Inside a Classroom Implementing RTI

Posted by Andrew Howard on Jun 22, 2015 7:40:00 PM
Andrew Howard

Teacher in RTI (Response to Intervention) classroomThis school year is over, and like all good students, here at Wowzers we're trying to learn from good teachers.

We've been doing interviews with teachers about how their methods of teaching are changing. 

Today's interview is with Sam Hess, an elementary school teacher from San Diego, CA. In less than a minute and a half Sam explains how he uses technology in his classroom to implement an effective RTI model. 

Teacher: Sam Hess
School: King Chavez Arts Academy, San Diego, CA
Teaching Example: Using data from an online math program to break students into different tiers and personalize learning

Sam tells us that he uses four (4) tiers in his intervention system:

  1. Above Grade Level
  2. On Grade level
  3. Remediation
  4. Urgent Intervention

He uses student performance data to determine what content students are going to work on. For example, his Tier 1 and 2 students were working on an enrichment activity, while his Tier 3 students were working on standards that they were having trouble with, and the Tier 4 students were getting individual tutoring from Sam.

Click the play button below to hear it directly from Sam!


There are many ways to build an intervention system in your classroom. It is important that your RTI model have some of the same elements that Sam used in his classroom:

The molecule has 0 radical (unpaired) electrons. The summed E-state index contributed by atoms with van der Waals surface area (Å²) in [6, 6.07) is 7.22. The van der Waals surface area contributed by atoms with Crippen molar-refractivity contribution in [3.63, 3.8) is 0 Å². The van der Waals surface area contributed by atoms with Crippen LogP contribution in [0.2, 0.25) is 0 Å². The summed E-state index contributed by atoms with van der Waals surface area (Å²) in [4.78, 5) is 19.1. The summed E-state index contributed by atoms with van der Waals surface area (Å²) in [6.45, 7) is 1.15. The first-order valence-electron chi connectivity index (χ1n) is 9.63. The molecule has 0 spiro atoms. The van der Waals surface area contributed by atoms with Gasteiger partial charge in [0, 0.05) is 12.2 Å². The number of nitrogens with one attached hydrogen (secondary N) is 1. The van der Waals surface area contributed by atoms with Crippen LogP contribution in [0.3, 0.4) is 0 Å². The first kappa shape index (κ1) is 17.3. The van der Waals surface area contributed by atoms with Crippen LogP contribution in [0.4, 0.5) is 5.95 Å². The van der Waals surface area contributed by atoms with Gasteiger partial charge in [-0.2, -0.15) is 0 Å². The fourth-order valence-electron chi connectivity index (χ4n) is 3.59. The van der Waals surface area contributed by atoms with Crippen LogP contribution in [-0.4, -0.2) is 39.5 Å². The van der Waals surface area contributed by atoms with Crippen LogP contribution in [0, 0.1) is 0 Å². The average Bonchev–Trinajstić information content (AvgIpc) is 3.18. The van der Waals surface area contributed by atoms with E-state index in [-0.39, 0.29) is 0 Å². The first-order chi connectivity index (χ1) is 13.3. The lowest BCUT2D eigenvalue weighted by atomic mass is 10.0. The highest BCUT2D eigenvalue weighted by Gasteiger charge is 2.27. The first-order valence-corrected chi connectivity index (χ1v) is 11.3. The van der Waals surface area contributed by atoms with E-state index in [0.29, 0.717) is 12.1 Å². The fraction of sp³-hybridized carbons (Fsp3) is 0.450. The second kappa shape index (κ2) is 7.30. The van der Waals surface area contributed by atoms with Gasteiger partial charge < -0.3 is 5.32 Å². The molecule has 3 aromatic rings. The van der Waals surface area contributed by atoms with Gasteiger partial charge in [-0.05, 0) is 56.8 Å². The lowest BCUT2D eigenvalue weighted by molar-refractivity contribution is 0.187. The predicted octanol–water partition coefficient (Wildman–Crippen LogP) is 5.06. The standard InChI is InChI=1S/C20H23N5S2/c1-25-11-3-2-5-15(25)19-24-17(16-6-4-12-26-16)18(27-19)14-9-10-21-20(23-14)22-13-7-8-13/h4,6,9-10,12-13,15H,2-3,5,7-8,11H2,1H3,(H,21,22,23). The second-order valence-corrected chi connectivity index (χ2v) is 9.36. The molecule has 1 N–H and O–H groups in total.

• accurate data from student assessments;
  • defined tiers and a plan for each; 
  • enough content to differentiate instruction for students in those tiers;
  • a lot of energy, like Sam!

If you're looking for more resources on creating your own RTI model click here for a FREE E-Book from Wowzers Online Math: 5 Steps to Create or Improve your RTI Model


Want to join a FREE RTI pilot from Wowzers Online Math (grades K-8).

Click here for more information.


Topics: RTI

Wowzers is a comprehensive online math program covering all Common Core State Standards for grades K-8. The research-based program adapts to each learner and allows for an individualized path through the curriculum. Content is presented in multiple ways, and appeals to tactile, auditory, and visual learners. Assessments mirror those found on high-stakes achievement tests and provide teachers and administrators with the information that they need to personalize learning for each student.

Subscribe to Email Updates